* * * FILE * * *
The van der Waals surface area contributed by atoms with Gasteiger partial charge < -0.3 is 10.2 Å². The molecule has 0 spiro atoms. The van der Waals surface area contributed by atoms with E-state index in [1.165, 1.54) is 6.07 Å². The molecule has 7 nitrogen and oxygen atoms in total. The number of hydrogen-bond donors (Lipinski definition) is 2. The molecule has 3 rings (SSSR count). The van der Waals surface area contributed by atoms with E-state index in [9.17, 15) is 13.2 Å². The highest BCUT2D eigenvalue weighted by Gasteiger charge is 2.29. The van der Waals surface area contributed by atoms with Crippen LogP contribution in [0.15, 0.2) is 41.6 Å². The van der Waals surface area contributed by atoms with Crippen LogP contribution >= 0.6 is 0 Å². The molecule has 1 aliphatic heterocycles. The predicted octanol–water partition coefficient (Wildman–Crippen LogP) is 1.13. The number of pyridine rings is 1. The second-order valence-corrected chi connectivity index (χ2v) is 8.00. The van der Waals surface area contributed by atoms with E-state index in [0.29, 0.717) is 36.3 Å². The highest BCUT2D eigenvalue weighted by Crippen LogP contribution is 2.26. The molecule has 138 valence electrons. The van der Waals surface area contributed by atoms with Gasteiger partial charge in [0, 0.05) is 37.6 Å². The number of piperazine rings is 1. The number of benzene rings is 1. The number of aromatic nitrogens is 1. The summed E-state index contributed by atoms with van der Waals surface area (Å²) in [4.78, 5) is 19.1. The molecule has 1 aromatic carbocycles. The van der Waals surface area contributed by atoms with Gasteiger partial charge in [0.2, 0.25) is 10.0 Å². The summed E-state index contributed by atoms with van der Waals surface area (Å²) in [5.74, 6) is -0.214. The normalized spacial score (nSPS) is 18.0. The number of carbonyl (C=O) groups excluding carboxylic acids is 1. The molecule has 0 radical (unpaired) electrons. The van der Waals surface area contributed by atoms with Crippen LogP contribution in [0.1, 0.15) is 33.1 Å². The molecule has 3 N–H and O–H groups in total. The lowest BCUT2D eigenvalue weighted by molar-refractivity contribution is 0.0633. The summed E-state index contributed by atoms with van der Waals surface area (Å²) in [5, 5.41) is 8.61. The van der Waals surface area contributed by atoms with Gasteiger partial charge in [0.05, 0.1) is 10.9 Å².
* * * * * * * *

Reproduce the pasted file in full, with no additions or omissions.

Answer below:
The van der Waals surface area contributed by atoms with Gasteiger partial charge < -0.3 is 10.2 Å². The molecule has 0 spiro atoms. The van der Waals surface area contributed by atoms with E-state index in [1.165, 1.54) is 6.07 Å². The molecule has 7 nitrogen and oxygen atoms in total. The number of hydrogen-bond donors (Lipinski definition) is 2. The molecule has 3 rings (SSSR count). The van der Waals surface area contributed by atoms with E-state index in [9.17, 15) is 13.2 Å². The highest BCUT2D eigenvalue weighted by Gasteiger charge is 2.29. The van der Waals surface area contributed by atoms with Crippen LogP contribution in [0.15, 0.2) is 41.6 Å². The van der Waals surface area contributed by atoms with Crippen LogP contribution >= 0.6 is 0 Å². The molecule has 1 aliphatic heterocycles. The predicted octanol–water partition coefficient (Wildman–Crippen LogP) is 1.13. The number of pyridine rings is 1. The second-order valence-corrected chi connectivity index (χ2v) is 8.00. The van der Waals surface area contributed by atoms with E-state index in [0.29, 0.717) is 36.3 Å². The highest BCUT2D eigenvalue weighted by Crippen LogP contribution is 2.26. The molecule has 138 valence electrons. The van der Waals surface area contributed by atoms with Gasteiger partial charge in [0, 0.05) is 37.6 Å². The number of piperazine rings is 1. The number of benzene rings is 1. The number of aromatic nitrogens is 1. The summed E-state index contributed by atoms with van der Waals surface area (Å²) in [4.78, 5) is 19.1. The molecule has 1 aromatic carbocycles. The van der Waals surface area contributed by atoms with Gasteiger partial charge in [0.2, 0.25) is 10.0 Å². The summed E-state index contributed by atoms with van der Waals surface area (Å²) in [5.74, 6) is -0.214. The normalized spacial score (nSPS) is 18.0. The number of carbonyl (C=O) groups excluding carboxylic acids is 1. The molecule has 0 radical (unpaired) electrons. The van der Waals surface area contributed by atoms with Crippen LogP contribution in [0.1, 0.15) is 33.1 Å². The molecule has 3 N–H and O–H groups in total. The lowest BCUT2D eigenvalue weighted by molar-refractivity contribution is 0.0633. The summed E-state index contributed by atoms with van der Waals surface area (Å²) in [5, 5.41) is 8.61. The van der Waals surface area contributed by atoms with Gasteiger partial charge in [0.05, 0.1) is 10.9 Å².